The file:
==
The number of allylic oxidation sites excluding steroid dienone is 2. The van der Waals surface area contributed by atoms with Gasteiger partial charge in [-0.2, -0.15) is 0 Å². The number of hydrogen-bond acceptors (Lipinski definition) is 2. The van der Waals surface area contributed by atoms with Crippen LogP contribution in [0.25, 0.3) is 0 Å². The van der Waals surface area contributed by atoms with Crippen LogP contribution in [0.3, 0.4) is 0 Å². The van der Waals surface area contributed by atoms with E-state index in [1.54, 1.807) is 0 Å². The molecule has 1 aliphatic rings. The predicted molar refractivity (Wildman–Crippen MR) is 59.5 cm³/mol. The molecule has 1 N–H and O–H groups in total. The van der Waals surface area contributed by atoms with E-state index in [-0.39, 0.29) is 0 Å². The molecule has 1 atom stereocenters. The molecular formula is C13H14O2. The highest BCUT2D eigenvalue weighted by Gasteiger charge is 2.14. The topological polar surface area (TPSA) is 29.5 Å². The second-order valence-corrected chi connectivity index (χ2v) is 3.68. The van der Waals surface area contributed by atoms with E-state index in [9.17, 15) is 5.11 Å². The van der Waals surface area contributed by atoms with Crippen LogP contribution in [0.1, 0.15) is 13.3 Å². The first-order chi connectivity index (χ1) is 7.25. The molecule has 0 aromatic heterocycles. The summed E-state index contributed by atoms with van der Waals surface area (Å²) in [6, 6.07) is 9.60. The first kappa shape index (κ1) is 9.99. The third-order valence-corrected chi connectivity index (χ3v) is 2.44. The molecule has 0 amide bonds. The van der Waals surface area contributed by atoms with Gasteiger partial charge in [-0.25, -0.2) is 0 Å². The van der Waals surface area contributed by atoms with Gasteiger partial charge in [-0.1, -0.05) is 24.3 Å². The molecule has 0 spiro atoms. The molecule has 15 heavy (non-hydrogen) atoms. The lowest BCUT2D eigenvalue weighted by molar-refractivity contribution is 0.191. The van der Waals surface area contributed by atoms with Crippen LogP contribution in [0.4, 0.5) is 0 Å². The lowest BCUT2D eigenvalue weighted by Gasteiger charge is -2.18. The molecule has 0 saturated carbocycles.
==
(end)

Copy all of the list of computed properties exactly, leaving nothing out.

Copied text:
The number of allylic oxidation sites excluding steroid dienone is 2. The van der Waals surface area contributed by atoms with Gasteiger partial charge in [-0.2, -0.15) is 0 Å². The number of hydrogen-bond acceptors (Lipinski definition) is 2. The van der Waals surface area contributed by atoms with Crippen LogP contribution in [0.25, 0.3) is 0 Å². The van der Waals surface area contributed by atoms with Crippen LogP contribution in [0.3, 0.4) is 0 Å². The van der Waals surface area contributed by atoms with E-state index in [1.54, 1.807) is 0 Å². The molecule has 1 aliphatic rings. The predicted molar refractivity (Wildman–Crippen MR) is 59.5 cm³/mol. The molecule has 1 N–H and O–H groups in total. The van der Waals surface area contributed by atoms with E-state index in [-0.39, 0.29) is 0 Å². The molecule has 1 atom stereocenters. The molecular formula is C13H14O2. The highest BCUT2D eigenvalue weighted by Gasteiger charge is 2.14. The topological polar surface area (TPSA) is 29.5 Å². The second-order valence-corrected chi connectivity index (χ2v) is 3.68. The van der Waals surface area contributed by atoms with E-state index in [9.17, 15) is 5.11 Å². The van der Waals surface area contributed by atoms with Crippen LogP contribution in [0.1, 0.15) is 13.3 Å². The first-order chi connectivity index (χ1) is 7.25. The molecule has 0 aromatic heterocycles. The summed E-state index contributed by atoms with van der Waals surface area (Å²) in [6, 6.07) is 9.60. The first kappa shape index (κ1) is 9.99. The third-order valence-corrected chi connectivity index (χ3v) is 2.44. The molecule has 0 amide bonds. The van der Waals surface area contributed by atoms with Gasteiger partial charge in [-0.25, -0.2) is 0 Å². The van der Waals surface area contributed by atoms with Gasteiger partial charge in [-0.1, -0.05) is 24.3 Å². The molecule has 0 spiro atoms. The molecule has 15 heavy (non-hydrogen) atoms. The lowest BCUT2D eigenvalue weighted by molar-refractivity contribution is 0.191. The van der Waals surface area contributed by atoms with Crippen LogP contribution in [0.4, 0.5) is 0 Å². The lowest BCUT2D eigenvalue weighted by Gasteiger charge is -2.18. The molecule has 0 saturated carbocycles.